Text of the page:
USC Researchers are Developing AI-Enhanced Safety Inspections for Nuclear Waste

Illustration of a nuclear safety inspector with the text, "We inspect spent nuclear fuel canisters using sensors and AI!"

When PhD student Bozhou Zhuang was asked by his PhD advisor to do research regarding nuclear waste, his first thought was: “Will I survive?”.

The advisor in question was Bora Gencturk, professor of Civil and Environmental Engineering and the director of the USC Structures and Materials Research Laboratory (SMRL). As a specialist in the long-term resilience of material infrastructure he is well aware that – if safety protocols are followed – there is a one-in-a-billion probability that stored radioactive waste would be leaked.

In fact, nuclear energy is one of the cleanest, most secure and efficient energy sources available. A single uranium fuel pellet as small as a fingertip can produce as much energy as 17,000 cubic feet of gas fuel, 1,800 pounds of fossil fuel, or 150 gallons of oil – add to that, the benefit of zero carbon emissions. There are currently 440 commercial nuclear power plants in operation, providing 20% of global electricity.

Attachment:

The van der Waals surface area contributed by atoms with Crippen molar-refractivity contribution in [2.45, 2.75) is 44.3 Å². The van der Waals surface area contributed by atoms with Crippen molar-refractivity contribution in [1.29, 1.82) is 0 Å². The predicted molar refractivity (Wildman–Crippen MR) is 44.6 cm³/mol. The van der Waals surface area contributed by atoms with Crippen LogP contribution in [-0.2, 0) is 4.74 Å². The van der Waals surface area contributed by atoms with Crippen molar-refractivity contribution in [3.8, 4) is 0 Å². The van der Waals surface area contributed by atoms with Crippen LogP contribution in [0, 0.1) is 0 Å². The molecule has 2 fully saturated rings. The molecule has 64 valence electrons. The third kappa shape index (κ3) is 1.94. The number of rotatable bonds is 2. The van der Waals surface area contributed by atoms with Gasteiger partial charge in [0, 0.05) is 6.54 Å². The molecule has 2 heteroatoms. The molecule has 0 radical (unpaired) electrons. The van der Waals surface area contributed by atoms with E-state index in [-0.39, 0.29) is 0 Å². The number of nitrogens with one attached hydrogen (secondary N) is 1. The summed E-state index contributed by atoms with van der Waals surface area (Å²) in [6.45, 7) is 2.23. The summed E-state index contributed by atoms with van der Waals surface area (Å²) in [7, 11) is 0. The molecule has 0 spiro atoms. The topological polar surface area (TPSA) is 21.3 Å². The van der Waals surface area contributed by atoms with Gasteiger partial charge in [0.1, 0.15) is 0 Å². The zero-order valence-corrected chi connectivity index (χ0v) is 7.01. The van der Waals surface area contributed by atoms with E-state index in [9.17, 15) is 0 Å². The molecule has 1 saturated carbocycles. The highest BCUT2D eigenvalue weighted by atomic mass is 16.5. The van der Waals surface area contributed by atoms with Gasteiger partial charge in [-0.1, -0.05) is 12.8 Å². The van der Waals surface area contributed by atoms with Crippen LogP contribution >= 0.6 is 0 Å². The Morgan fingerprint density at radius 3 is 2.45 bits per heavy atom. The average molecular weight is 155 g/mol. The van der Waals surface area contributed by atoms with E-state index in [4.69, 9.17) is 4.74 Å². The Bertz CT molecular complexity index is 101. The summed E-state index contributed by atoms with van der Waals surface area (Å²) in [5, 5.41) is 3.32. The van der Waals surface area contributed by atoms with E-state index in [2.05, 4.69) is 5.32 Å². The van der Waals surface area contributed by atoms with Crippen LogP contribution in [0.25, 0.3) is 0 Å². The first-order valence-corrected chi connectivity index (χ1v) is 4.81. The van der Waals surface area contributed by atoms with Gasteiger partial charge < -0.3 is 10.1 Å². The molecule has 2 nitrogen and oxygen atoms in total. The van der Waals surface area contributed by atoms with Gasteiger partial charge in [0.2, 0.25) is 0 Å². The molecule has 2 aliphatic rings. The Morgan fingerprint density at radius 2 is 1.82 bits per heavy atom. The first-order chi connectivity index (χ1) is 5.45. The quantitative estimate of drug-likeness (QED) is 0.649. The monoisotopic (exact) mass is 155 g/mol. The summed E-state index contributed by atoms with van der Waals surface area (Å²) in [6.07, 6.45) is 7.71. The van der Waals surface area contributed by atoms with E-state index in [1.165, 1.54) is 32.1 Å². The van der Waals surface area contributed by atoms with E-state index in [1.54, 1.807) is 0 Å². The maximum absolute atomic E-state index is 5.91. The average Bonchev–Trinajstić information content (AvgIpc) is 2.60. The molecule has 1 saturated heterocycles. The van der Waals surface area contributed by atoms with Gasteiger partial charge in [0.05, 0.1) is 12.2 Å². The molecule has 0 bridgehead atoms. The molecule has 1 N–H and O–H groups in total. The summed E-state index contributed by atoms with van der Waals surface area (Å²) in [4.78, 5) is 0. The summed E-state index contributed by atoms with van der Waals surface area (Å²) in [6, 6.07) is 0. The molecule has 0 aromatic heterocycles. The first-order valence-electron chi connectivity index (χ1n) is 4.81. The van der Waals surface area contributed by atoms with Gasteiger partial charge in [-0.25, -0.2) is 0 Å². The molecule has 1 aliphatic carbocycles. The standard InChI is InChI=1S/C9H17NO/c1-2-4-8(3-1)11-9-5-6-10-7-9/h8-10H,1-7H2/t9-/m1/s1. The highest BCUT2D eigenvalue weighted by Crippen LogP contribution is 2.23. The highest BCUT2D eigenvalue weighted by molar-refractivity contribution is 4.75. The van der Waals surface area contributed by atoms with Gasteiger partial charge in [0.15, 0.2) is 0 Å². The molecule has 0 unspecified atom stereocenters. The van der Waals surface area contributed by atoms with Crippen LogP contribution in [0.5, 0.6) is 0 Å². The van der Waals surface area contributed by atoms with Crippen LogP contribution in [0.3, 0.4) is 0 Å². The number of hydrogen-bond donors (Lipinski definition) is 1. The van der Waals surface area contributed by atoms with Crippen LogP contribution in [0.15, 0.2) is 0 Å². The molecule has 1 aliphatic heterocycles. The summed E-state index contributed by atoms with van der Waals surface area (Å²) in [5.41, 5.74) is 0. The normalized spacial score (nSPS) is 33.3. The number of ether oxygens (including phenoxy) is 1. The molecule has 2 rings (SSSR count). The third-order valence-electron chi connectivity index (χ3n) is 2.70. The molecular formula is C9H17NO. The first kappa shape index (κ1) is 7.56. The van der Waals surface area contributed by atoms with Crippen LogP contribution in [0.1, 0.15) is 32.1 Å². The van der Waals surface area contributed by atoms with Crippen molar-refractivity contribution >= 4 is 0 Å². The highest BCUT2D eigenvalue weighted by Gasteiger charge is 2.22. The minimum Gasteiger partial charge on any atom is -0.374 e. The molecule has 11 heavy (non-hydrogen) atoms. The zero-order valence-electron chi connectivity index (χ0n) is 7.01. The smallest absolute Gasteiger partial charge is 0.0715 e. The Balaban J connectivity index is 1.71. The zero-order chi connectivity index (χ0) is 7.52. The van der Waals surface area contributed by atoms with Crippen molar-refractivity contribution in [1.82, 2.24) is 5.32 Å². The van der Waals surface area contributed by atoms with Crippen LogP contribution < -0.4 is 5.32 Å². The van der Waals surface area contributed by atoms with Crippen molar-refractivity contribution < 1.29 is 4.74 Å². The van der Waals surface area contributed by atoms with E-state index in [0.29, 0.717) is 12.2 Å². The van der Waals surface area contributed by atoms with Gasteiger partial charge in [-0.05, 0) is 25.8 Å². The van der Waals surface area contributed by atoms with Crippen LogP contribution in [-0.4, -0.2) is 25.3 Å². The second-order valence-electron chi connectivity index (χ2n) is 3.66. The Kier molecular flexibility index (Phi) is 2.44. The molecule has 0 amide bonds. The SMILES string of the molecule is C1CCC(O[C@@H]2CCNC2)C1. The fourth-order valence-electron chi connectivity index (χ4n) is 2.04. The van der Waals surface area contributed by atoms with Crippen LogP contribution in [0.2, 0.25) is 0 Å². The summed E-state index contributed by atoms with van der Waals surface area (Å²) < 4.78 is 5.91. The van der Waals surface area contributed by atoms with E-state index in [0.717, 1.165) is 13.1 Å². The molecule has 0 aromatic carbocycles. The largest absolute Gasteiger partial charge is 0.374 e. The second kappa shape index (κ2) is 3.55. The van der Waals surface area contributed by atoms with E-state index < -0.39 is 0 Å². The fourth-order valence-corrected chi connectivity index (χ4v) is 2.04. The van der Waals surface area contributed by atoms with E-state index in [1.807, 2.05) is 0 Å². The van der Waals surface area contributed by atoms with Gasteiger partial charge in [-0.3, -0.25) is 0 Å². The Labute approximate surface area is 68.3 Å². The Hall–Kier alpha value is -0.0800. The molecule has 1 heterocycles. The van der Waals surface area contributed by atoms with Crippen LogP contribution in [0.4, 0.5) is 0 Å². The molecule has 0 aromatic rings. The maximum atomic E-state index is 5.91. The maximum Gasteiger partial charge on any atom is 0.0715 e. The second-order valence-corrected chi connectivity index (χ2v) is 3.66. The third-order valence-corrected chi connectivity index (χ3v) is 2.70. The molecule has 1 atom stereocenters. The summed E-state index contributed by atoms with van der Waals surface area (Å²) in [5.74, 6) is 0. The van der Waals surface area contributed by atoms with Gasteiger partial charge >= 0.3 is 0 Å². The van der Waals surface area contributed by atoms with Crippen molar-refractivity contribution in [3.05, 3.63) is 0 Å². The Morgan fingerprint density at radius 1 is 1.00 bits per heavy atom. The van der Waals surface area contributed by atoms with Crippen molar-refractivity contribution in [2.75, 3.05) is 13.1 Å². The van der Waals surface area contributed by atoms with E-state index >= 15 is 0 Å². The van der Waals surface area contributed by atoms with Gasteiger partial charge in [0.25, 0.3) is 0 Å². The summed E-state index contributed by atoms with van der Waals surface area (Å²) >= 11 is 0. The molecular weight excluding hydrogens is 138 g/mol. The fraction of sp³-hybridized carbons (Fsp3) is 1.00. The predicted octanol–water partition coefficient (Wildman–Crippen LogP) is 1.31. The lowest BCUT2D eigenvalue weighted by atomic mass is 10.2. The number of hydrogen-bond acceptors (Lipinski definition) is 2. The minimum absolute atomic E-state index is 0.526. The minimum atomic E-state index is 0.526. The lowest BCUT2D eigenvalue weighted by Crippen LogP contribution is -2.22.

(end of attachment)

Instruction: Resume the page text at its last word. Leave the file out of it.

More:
So how did nuclear energy get such a bad rap? Each year, over 10,000 tons of “spent” nuclear fuel are produced worldwide, requiring a long-term storage solution until researchers discover a way to neutralize or recycle the toxic waste. These days, excess spent nuclear fuel is contained within dry storage canisters constructed of stainless steel – an alternate solution to the waste pools within nuclear facilities (if you’re imagining something like a glowing green swimming pool, you’re not far wrong).

However, the current canister solution isn’t yet optimal. At a minimum, these containers need to store the spent fuel for 50-100 years, buying us time as we pursue the secret of how to best manage this effective – yet lethal – resource.

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